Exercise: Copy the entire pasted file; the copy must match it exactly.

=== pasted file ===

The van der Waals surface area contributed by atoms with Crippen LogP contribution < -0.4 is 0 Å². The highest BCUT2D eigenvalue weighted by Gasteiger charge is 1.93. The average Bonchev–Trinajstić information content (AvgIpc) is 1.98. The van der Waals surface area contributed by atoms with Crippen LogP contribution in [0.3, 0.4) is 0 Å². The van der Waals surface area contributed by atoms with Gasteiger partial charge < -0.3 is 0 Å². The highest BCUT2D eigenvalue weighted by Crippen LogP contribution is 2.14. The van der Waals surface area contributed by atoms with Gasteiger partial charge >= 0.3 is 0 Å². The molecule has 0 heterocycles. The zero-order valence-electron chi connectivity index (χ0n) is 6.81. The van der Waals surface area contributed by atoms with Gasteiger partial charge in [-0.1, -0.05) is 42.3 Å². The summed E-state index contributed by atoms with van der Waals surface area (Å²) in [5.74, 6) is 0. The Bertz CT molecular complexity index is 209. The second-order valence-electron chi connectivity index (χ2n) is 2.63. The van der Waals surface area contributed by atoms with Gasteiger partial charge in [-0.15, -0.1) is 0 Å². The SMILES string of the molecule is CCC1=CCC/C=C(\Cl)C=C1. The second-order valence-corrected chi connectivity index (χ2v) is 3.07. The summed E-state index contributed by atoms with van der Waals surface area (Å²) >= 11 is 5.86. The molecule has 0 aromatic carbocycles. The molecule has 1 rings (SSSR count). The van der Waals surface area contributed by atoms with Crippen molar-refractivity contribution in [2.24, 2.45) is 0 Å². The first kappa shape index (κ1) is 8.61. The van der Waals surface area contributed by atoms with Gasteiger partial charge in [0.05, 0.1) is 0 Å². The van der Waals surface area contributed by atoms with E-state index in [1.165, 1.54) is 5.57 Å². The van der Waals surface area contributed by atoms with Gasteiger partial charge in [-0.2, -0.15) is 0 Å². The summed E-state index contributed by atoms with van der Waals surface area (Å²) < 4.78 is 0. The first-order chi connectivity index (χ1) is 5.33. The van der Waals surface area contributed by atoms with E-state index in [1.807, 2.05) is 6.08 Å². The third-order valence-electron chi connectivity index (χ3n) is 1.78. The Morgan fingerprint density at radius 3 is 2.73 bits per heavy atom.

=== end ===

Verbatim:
The van der Waals surface area contributed by atoms with Crippen LogP contribution < -0.4 is 0 Å². The highest BCUT2D eigenvalue weighted by Gasteiger charge is 1.93. The average Bonchev–Trinajstić information content (AvgIpc) is 1.98. The van der Waals surface area contributed by atoms with Crippen LogP contribution in [0.3, 0.4) is 0 Å². The van der Waals surface area contributed by atoms with Gasteiger partial charge < -0.3 is 0 Å². The highest BCUT2D eigenvalue weighted by Crippen LogP contribution is 2.14. The van der Waals surface area contributed by atoms with Gasteiger partial charge >= 0.3 is 0 Å². The molecule has 0 heterocycles. The zero-order valence-electron chi connectivity index (χ0n) is 6.81. The van der Waals surface area contributed by atoms with Gasteiger partial charge in [-0.1, -0.05) is 42.3 Å². The summed E-state index contributed by atoms with van der Waals surface area (Å²) in [5.74, 6) is 0. The Bertz CT molecular complexity index is 209. The second-order valence-electron chi connectivity index (χ2n) is 2.63. The van der Waals surface area contributed by atoms with Gasteiger partial charge in [-0.15, -0.1) is 0 Å². The SMILES string of the molecule is CCC1=CCC/C=C(\Cl)C=C1. The second-order valence-corrected chi connectivity index (χ2v) is 3.07. The summed E-state index contributed by atoms with van der Waals surface area (Å²) >= 11 is 5.86. The molecule has 0 aromatic carbocycles. The molecule has 1 rings (SSSR count). The van der Waals surface area contributed by atoms with Crippen molar-refractivity contribution in [2.24, 2.45) is 0 Å². The first kappa shape index (κ1) is 8.61. The van der Waals surface area contributed by atoms with Gasteiger partial charge in [0.05, 0.1) is 0 Å². The van der Waals surface area contributed by atoms with E-state index in [1.165, 1.54) is 5.57 Å². The van der Waals surface area contributed by atoms with Gasteiger partial charge in [-0.2, -0.15) is 0 Å². The summed E-state index contributed by atoms with van der Waals surface area (Å²) < 4.78 is 0. The first-order chi connectivity index (χ1) is 5.33. The van der Waals surface area contributed by atoms with E-state index in [1.807, 2.05) is 6.08 Å². The third-order valence-electron chi connectivity index (χ3n) is 1.78. The Morgan fingerprint density at radius 3 is 2.73 bits per heavy atom.